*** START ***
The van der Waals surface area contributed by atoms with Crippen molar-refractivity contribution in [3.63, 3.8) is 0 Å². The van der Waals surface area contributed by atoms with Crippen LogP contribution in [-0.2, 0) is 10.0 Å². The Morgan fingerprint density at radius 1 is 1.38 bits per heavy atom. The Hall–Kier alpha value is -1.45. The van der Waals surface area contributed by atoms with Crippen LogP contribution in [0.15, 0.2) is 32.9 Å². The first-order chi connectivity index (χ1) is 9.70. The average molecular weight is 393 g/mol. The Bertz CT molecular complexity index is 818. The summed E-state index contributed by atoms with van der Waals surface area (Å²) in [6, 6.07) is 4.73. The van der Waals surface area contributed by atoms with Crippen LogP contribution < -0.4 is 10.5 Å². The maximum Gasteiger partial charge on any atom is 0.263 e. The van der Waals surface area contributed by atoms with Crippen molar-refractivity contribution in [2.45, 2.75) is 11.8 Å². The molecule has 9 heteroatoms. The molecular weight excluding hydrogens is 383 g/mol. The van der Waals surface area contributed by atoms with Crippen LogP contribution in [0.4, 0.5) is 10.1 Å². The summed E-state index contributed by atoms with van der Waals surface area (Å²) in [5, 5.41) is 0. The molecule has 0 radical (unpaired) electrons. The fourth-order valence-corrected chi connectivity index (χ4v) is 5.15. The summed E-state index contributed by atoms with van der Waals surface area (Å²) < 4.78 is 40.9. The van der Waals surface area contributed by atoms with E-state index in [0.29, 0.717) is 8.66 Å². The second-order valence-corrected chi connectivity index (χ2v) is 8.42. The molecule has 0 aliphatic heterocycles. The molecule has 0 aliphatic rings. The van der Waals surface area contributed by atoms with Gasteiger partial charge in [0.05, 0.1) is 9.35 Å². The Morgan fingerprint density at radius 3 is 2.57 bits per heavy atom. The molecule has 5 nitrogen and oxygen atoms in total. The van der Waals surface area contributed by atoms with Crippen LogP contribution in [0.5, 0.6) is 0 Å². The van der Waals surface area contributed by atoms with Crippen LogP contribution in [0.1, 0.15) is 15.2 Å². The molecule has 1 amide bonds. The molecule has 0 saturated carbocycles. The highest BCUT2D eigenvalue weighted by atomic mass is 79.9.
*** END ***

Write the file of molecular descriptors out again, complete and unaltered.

The van der Waals surface area contributed by atoms with Crippen molar-refractivity contribution in [3.63, 3.8) is 0 Å². The van der Waals surface area contributed by atoms with Crippen LogP contribution in [-0.2, 0) is 10.0 Å². The Morgan fingerprint density at radius 1 is 1.38 bits per heavy atom. The Hall–Kier alpha value is -1.45. The van der Waals surface area contributed by atoms with Crippen LogP contribution in [0.15, 0.2) is 32.9 Å². The first-order chi connectivity index (χ1) is 9.70. The average molecular weight is 393 g/mol. The Bertz CT molecular complexity index is 818. The summed E-state index contributed by atoms with van der Waals surface area (Å²) in [6, 6.07) is 4.73. The van der Waals surface area contributed by atoms with Crippen LogP contribution < -0.4 is 10.5 Å². The maximum Gasteiger partial charge on any atom is 0.263 e. The van der Waals surface area contributed by atoms with Crippen molar-refractivity contribution in [2.45, 2.75) is 11.8 Å². The molecule has 9 heteroatoms. The molecular weight excluding hydrogens is 383 g/mol. The van der Waals surface area contributed by atoms with Crippen LogP contribution in [0.4, 0.5) is 10.1 Å². The summed E-state index contributed by atoms with van der Waals surface area (Å²) in [5, 5.41) is 0. The molecule has 0 radical (unpaired) electrons. The fourth-order valence-corrected chi connectivity index (χ4v) is 5.15. The summed E-state index contributed by atoms with van der Waals surface area (Å²) < 4.78 is 40.9. The van der Waals surface area contributed by atoms with E-state index in [0.29, 0.717) is 8.66 Å². The second-order valence-corrected chi connectivity index (χ2v) is 8.42. The molecule has 0 aliphatic heterocycles. The molecule has 0 aliphatic rings. The van der Waals surface area contributed by atoms with Gasteiger partial charge in [0.05, 0.1) is 9.35 Å². The Morgan fingerprint density at radius 3 is 2.57 bits per heavy atom. The molecule has 5 nitrogen and oxygen atoms in total. The van der Waals surface area contributed by atoms with Crippen LogP contribution in [0.5, 0.6) is 0 Å². The van der Waals surface area contributed by atoms with Crippen LogP contribution in [0.1, 0.15) is 15.2 Å². The molecule has 1 amide bonds. The molecule has 0 saturated carbocycles. The highest BCUT2D eigenvalue weighted by atomic mass is 79.9.